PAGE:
Breaking Eggs And Making Omelettes

Topics On Multimedia Technology and Reverse Engineering


Thinking About Programming

March 30th, 2010 by Multimedia Mike

Do you ever think about programming? Rather, do you ever think about how you think about programming?

You have to start somewhere
Indeed, the whole reason I got into computer programming in the first place was because I wanted to program games. It was circa 1991-1992 when I got heavily interested in programming computers. 286 CPUs running MS-DOS represented the platform I had access to. I was trying to transcend GW-BASIC and learn Turbo Pascal and Turbo Assembler. A little game called Test Drive III was one of the most remarkable titles I had seen running on this type of hardware at the time. Not only did the game do polygonal 3D graphics but it had sound support through various sound cards or the PC speaker.

At the time I was trying to understand how to do decent 2D graphics programming as well as audio programming (background music, sound effects). I had access to a friend’s Sound Blaster and after lots of research (solid, useful programming data was notoriously scarce) and plenty of trial and error hacking assembly language, I finally got the Sound Blaster to make a few blips. I probably still have the code in my archive somewhere.

I didn’t write this post just for my own sentimental programming nostalgia; there’s a punchline here: I remember feeling briefly elated when I got those first sounds out of the speaker. Then my mind quickly turned to more practical matters, like how could I parlay this prototype into a sequencer that played a musical track in the background of a game? The only solution I could think of at the time was that it would be necessary to cleverly time the game engine so that, in between processing user events, rendering graphics, and dealing with other game logic matters, it would be necessary to periodically update the correct sound registers to play the next note of the song. I.e., in modern parlance, handle everything from a single program thread.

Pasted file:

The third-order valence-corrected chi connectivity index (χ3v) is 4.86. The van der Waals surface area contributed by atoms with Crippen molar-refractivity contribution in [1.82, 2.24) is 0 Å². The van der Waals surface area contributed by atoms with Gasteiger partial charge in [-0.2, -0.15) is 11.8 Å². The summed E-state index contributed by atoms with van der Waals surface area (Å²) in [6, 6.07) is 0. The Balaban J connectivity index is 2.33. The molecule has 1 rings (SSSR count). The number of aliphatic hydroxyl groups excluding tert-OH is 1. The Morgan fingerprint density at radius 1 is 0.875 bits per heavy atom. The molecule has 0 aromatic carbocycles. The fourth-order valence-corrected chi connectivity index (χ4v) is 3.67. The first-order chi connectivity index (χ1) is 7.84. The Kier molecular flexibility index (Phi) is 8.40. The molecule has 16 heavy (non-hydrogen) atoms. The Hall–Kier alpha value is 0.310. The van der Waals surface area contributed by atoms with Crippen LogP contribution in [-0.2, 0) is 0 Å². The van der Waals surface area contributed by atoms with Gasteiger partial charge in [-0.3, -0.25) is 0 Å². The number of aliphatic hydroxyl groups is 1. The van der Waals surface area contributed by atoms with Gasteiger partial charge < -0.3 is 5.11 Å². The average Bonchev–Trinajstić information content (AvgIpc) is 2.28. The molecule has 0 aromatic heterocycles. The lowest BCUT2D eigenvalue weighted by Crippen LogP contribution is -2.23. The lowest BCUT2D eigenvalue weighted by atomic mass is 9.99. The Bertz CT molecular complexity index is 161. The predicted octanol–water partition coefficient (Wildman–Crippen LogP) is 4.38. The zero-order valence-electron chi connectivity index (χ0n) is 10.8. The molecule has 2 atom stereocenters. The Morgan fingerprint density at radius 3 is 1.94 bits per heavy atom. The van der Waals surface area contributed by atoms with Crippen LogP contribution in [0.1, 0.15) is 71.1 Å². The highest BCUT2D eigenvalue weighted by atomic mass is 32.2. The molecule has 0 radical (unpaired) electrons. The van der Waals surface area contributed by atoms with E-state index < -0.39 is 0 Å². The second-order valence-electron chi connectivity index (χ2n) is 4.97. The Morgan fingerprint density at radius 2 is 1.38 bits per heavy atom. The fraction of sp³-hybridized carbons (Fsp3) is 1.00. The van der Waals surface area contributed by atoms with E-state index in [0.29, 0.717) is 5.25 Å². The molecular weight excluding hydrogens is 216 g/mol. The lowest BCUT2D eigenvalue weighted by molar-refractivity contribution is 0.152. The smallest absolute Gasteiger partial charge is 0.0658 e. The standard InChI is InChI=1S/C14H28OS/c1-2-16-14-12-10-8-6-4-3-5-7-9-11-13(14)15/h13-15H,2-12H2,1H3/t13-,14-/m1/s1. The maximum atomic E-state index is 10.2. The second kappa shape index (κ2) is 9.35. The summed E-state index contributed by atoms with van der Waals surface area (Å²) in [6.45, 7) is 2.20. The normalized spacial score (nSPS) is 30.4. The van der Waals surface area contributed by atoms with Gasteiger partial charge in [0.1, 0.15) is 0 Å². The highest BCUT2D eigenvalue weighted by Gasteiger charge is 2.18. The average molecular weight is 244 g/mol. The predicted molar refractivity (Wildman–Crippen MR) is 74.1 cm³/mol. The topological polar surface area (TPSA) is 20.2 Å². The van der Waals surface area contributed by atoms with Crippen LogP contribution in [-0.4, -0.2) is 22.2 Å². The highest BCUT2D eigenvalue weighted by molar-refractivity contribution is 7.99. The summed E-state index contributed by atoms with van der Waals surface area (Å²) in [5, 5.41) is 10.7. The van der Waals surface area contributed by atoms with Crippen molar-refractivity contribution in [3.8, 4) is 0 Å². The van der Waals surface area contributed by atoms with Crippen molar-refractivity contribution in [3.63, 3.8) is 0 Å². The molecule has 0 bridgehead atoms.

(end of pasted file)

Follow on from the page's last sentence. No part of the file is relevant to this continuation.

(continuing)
I never got around to writing an engine which could do that. Then, somewhere along the line, I learned about interrupts, a mechanism which would provide a much better way to manage music playback on such a platform. But the aspect that haunts me now is the fact that, given enough time coupled with “just enough knowledge to be dangerous” with which I was equipped, I probably could have made it work. It would have been ugly and fragile, but I wager I could have put something together.

The FATE Connection
The reason I bring this up is that my programming history is repeating itself with the FATE system. All told, I’m generally satisfied with the architecture of the parts that build and test on the client and ferry the data over to the server, though I could always stand to learn more about SQL. The weakest part of FATE is the front end, the web interface (although the process runner is a close second). This is most unfortunate because this is what represents FATE to the public.

For many, many years, my concept of web programming has been typified by this CGI script pseudocode:

if GET_CGI_VAR("HeyIsThisThingOn")
else if GET_CGI_VAR("YouSuckGetOffTheStage")
else if GET_CGI_VAR...

Seriously, that’s what the main index.php script for FATE looks like, and it hurts, yet I still made it work. For a long time, the thought of a web app even on the scale of, say WordPress (running this blog) or, for crying out loud, Wikipedia, absolutely blew my mind. How on earth do multiple people collaborate on projects like that, and carefully test them, and make them just generally work for so many people? This wonder was predicated on the notion that web app code generally looked like the filth above.

The connection with the first part of the post is this: Given enough time, I could probably make a webapp on the scale of WordPress using the code as seen above. But somewhere along the line, I realized that there has got to be an easier way to do this stuff. Over the past year, I have slowly realized that there are better ways of doing things (beginning with forming the faintest idea of what CSS is and how it relates to websites and understanding a tiny amount of JavaScript).

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